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2012 E550 misfire? P219F code?

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E-Class (W212) 2010 - 2016: E 350, E 550

2012 E550 misfire? P219F code?

 
Old 03-30-2019, 03:26 PM
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'12 E550 AWD
2012 E550 misfire? P219F code?

My car has a tune and it has been driving perfectly for years. Well first problem. P219F code and slight feel of misfire and smell of fuel at idle.
My code scanner is pretty basic but it looks like a fuel trim issue from bank 1 to bank 2, but bank 1 looking like it is the problem.
I bought enough spark plugs to change the passenger side which apparently is bank 1. The old plugs were black, new plugs didnt help.
Do these cars have MAF sensor(s)? If anyone knows where they are, I will try to clean them, I couldnt find them or ANY info online.

HELP! Thank you for reading.

W212 4.6 turbo 550 tt
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Old 03-31-2019, 08:17 PM
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2011 E-350 4Matic Sport
I looked up that code and it seemed to relate to an imbalance related to #4 cyl. so that correlates with your comment about B1 fuel trims. But you didn't post what the real time run data was, STFT/LTFT, O2, TPS, MAP/MAF etc. as read in closed loop, or what the freeze frame data was.

Just thinking out loud....
That cylinder misfire related to fuel, spark or compression, so the logical recourse is to try to verify each, starting with the basics. If all plugs are black then the ECU is seeing high LTFT readings and adding fuel - too much fuel. Or if there is a timing or compression issue, the ECU is trying to compensate and cannot do so within range.

First, do a careful visual check, you never know what you may come across. May be something very simple.

Ensure the air cleaner is fitting ok: https://mbworld.org/forums/e-class-w...ug-change.html
What do the fuel trims do at idle vs 2500 rpm? If they even out (ideal is generally 0-3%) at higher rpm, that can indicate a vacuum leak, so then the next step is to check air cleaner, all hoses, etc. You need to really poke around those hoses to ensure there's not a crack somewhere or a broken hose.

I think on your car the MAF is located on the rear of the engine, right on the throttle body elbow. This is on my V6 but the MAF should look the same:
https://mbworld.org/forums/e-class-w...-cleaning.html

I'm kind of doubtful from the code that it's a single coil but you can swap #4 coil with another cylinder and see if the trouble code number changes or remains the same.

You can also ohm the #4 fuel injector to check resistance or an open (shorted) injector coil - offhand I don't remember the correct range, but you can ohm all injectors on that bank and compare the readings. They should all be very close. Remove each injector plug and then connect an ohmmeter to each terminal on the injector. You can check engine run voltage pulses to the injectors with either a noid light of some sort or a voltmeter probed into the control wire to the injector (probed at the connector). You want to verify that the injector(s) are each getting control from the ECM so that they are working. I like an oscilloscope for this because a voltmeter can have a hard time indicating control pulses in milliseconds. But noid lights are available or you can make your own which is what I have done. Just simple LED light that can be attached to the injector connector.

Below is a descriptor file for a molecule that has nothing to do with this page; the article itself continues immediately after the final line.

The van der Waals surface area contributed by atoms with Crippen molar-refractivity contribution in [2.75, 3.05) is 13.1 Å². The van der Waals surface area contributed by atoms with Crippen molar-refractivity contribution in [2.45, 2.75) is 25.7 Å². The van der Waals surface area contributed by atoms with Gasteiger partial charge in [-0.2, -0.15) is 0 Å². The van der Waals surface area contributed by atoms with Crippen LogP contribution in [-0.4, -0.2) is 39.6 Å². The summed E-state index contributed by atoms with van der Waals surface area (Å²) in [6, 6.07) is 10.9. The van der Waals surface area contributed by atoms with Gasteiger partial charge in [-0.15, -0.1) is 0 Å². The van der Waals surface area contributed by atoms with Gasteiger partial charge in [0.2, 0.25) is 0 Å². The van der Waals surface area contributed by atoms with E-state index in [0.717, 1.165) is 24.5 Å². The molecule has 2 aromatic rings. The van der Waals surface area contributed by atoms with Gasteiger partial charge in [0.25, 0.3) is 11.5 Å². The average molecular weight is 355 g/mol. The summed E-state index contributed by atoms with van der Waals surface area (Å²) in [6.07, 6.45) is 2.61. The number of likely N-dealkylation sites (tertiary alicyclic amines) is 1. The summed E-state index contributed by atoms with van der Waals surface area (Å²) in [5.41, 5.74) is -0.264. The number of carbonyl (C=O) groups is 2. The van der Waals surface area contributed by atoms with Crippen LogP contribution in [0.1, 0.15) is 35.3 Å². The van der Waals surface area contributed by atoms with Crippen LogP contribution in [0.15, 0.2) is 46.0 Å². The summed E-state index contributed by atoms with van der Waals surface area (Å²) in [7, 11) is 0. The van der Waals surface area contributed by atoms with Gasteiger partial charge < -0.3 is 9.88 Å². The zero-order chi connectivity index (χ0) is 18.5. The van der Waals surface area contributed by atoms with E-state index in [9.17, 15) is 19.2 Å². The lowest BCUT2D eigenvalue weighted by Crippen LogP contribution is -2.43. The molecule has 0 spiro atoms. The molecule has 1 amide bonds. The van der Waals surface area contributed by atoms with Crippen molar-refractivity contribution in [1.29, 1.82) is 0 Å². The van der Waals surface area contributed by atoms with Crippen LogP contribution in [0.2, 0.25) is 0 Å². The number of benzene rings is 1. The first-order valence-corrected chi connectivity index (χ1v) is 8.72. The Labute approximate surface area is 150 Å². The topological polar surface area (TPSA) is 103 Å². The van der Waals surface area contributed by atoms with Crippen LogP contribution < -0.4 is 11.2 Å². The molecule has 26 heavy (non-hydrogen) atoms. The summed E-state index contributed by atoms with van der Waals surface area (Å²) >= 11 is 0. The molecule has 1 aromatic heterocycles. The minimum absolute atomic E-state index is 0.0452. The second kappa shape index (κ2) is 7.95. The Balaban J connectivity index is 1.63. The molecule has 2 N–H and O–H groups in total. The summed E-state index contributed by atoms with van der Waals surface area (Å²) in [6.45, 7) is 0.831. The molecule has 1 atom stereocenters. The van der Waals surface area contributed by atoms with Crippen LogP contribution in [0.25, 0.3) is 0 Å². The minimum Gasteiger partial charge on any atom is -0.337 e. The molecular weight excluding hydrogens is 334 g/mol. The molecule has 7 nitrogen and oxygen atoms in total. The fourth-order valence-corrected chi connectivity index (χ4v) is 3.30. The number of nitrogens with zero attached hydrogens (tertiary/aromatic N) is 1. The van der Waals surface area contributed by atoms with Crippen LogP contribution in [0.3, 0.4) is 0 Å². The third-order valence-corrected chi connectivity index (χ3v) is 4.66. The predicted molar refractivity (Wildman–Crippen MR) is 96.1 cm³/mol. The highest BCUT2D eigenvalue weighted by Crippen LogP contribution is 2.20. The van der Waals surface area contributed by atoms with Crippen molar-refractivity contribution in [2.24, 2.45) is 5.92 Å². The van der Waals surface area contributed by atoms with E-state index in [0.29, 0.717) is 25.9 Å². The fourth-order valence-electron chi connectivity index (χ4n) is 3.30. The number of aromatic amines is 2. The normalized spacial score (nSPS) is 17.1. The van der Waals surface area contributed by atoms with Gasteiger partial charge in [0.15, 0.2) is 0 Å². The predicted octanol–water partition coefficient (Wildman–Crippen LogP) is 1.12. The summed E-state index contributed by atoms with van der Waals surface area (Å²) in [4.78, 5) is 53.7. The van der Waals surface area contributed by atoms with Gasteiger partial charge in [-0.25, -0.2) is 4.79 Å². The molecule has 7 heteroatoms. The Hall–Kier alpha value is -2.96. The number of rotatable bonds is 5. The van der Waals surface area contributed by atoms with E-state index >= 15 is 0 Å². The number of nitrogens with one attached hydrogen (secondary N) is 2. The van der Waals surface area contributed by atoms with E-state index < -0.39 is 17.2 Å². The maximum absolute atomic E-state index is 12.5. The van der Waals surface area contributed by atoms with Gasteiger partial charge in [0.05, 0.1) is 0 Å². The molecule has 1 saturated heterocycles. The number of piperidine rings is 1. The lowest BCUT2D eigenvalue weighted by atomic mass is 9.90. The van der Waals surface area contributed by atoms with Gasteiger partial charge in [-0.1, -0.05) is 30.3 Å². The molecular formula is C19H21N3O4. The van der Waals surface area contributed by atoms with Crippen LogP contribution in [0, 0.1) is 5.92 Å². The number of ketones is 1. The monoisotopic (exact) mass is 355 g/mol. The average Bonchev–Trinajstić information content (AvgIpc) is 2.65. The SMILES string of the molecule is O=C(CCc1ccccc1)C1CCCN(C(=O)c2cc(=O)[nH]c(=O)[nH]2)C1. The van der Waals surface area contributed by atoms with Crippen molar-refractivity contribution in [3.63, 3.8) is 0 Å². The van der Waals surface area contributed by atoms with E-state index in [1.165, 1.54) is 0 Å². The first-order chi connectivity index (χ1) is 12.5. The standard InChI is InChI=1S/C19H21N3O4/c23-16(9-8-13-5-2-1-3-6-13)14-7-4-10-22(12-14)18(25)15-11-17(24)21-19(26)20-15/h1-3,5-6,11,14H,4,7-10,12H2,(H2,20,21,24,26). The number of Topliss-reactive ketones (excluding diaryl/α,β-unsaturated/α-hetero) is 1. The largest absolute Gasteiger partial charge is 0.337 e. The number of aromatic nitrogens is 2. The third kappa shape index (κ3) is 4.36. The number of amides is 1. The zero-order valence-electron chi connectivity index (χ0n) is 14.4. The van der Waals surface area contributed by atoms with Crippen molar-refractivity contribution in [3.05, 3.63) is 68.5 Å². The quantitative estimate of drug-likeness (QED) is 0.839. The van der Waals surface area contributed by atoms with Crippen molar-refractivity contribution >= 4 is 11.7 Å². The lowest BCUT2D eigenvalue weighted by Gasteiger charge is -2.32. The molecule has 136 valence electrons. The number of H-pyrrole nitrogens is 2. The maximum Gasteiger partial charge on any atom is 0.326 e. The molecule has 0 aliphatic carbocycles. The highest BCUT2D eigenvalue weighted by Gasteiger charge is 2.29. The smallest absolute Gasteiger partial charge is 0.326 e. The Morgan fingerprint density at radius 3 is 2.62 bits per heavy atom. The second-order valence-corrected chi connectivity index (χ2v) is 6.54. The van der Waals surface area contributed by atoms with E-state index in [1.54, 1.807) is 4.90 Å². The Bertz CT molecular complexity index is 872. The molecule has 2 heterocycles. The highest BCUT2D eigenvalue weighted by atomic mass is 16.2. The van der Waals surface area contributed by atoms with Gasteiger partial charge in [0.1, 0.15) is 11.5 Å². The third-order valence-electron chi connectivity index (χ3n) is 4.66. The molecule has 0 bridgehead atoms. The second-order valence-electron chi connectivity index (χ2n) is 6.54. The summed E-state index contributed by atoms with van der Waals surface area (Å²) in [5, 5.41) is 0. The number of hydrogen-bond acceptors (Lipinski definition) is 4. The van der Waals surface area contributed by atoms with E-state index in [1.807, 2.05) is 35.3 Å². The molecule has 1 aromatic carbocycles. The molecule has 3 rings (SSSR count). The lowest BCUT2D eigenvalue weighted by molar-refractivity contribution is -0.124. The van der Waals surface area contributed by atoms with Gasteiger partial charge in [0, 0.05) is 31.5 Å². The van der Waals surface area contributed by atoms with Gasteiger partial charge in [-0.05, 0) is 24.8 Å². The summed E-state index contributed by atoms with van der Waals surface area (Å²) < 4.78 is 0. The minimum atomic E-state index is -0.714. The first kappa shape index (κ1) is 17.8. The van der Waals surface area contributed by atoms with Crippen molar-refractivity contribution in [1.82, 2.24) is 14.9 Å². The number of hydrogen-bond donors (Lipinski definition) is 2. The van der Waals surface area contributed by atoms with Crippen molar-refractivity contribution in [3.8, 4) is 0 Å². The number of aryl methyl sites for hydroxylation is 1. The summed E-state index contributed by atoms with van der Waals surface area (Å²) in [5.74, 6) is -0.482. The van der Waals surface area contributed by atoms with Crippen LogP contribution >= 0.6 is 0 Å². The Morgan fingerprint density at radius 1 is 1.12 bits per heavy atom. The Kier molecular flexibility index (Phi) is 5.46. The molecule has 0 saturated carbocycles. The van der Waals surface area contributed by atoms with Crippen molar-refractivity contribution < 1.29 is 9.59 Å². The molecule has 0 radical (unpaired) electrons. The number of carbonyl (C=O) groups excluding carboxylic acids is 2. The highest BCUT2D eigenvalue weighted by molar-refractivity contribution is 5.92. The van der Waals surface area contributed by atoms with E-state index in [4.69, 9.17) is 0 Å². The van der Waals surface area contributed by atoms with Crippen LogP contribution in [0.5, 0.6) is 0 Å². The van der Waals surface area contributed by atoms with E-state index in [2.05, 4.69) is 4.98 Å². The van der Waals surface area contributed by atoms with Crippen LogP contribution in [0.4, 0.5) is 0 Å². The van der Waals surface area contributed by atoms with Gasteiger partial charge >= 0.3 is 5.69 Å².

You can check relative compression but I don't think you have an amp clamp or oscilloscope, so you can use standard method of using a compression gauge. Remove the fuel pump fuse and crank the engine with throttle wide open. I'm thinking it should be in the 150-170 psi range but again, you can check compression on that bank - all cylinders should all be within 10% or so of each other.

The code also relates to crank and cam position sensor readings but for this you would need either a better scantool or an oscilloscope to compare readings of each sensor. I think though that you would see a different code in addition to the P219 code.

Don't overlook the O2 sensor readings - they are wideband so that voltage should be in the 2-2.5v range. Narrowband O2 switch constantly between 0-1v. Bad readings will throw off STFT, then LTFT which will throw a code.

That's a start I guess. I'm not a turbo guy - I know how they work and are connected but there may be additional diagnostics related to the turbo side of the street.

I am a proponent of making a moderate investment in diagnostic tools that can help you learn about how things work and avoid shop time and cost where reasonably possible.
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Johnny Rad (03-31-2019)
Old 04-01-2019, 07:55 AM
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Thank you for the reply.
Update, since it was a bank1 rich error, I got my hands on a limited scanner and it wouldnt show me primary o2 sensor signal, but it would show me the secondary o2 which was rich. So I unplugged the primary o2 sensor and the fuel trims went to zero and the car started running good again. So I am assuming I have a bad primary o2 sensor. So I will order one up and see what happens.
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Old 04-01-2019, 09:31 AM
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Sounds like an easy fix, good deal.
I would suggest checking voltage at the connector to the O2 to verify bad sensor or possible wiring issue before getting a new sensor. But on the average it seems the sensor is at fault.
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